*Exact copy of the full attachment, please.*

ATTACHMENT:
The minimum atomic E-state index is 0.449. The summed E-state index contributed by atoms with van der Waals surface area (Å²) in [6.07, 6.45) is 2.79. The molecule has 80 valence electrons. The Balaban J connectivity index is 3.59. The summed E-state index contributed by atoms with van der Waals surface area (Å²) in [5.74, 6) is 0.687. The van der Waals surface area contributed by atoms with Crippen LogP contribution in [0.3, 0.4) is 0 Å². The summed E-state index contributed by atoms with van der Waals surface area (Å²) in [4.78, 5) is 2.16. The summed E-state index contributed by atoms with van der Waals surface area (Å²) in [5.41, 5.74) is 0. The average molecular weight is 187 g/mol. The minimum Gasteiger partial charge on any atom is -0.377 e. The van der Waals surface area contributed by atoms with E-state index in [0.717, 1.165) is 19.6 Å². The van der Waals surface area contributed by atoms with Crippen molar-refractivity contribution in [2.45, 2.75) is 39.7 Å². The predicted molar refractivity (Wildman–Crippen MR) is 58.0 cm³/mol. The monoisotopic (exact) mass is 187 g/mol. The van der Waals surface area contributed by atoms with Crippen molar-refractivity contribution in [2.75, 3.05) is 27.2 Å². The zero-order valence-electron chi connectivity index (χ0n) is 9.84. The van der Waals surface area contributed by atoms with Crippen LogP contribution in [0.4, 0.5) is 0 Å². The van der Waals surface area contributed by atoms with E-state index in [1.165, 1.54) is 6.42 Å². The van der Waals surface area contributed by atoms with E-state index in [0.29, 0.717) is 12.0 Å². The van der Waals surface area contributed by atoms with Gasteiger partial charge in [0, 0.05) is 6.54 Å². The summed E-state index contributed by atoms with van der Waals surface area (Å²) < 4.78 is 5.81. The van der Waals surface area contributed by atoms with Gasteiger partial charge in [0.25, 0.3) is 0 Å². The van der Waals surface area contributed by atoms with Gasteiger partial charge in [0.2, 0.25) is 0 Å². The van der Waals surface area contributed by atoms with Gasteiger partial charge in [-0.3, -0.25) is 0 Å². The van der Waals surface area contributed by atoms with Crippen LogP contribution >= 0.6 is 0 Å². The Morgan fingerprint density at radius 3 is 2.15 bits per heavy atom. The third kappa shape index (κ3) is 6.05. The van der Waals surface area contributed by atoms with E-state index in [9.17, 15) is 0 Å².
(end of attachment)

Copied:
The minimum atomic E-state index is 0.449. The summed E-state index contributed by atoms with van der Waals surface area (Å²) in [6.07, 6.45) is 2.79. The molecule has 80 valence electrons. The Balaban J connectivity index is 3.59. The summed E-state index contributed by atoms with van der Waals surface area (Å²) in [5.74, 6) is 0.687. The van der Waals surface area contributed by atoms with Crippen LogP contribution in [0.3, 0.4) is 0 Å². The summed E-state index contributed by atoms with van der Waals surface area (Å²) in [4.78, 5) is 2.16. The summed E-state index contributed by atoms with van der Waals surface area (Å²) in [5.41, 5.74) is 0. The average molecular weight is 187 g/mol. The minimum Gasteiger partial charge on any atom is -0.377 e. The van der Waals surface area contributed by atoms with E-state index in [0.717, 1.165) is 19.6 Å². The van der Waals surface area contributed by atoms with Crippen molar-refractivity contribution in [2.45, 2.75) is 39.7 Å². The predicted molar refractivity (Wildman–Crippen MR) is 58.0 cm³/mol. The monoisotopic (exact) mass is 187 g/mol. The van der Waals surface area contributed by atoms with Crippen molar-refractivity contribution in [2.75, 3.05) is 27.2 Å². The zero-order valence-electron chi connectivity index (χ0n) is 9.84. The van der Waals surface area contributed by atoms with Crippen LogP contribution in [0.4, 0.5) is 0 Å². The van der Waals surface area contributed by atoms with E-state index in [1.165, 1.54) is 6.42 Å². The van der Waals surface area contributed by atoms with E-state index in [0.29, 0.717) is 12.0 Å². The van der Waals surface area contributed by atoms with Gasteiger partial charge in [0, 0.05) is 6.54 Å². The summed E-state index contributed by atoms with van der Waals surface area (Å²) < 4.78 is 5.81. The van der Waals surface area contributed by atoms with Gasteiger partial charge in [0.25, 0.3) is 0 Å². The van der Waals surface area contributed by atoms with Gasteiger partial charge in [0.2, 0.25) is 0 Å². The van der Waals surface area contributed by atoms with Gasteiger partial charge in [-0.3, -0.25) is 0 Å². The van der Waals surface area contributed by atoms with Crippen LogP contribution >= 0.6 is 0 Å². The Morgan fingerprint density at radius 3 is 2.15 bits per heavy atom. The third kappa shape index (κ3) is 6.05. The van der Waals surface area contributed by atoms with E-state index in [9.17, 15) is 0 Å².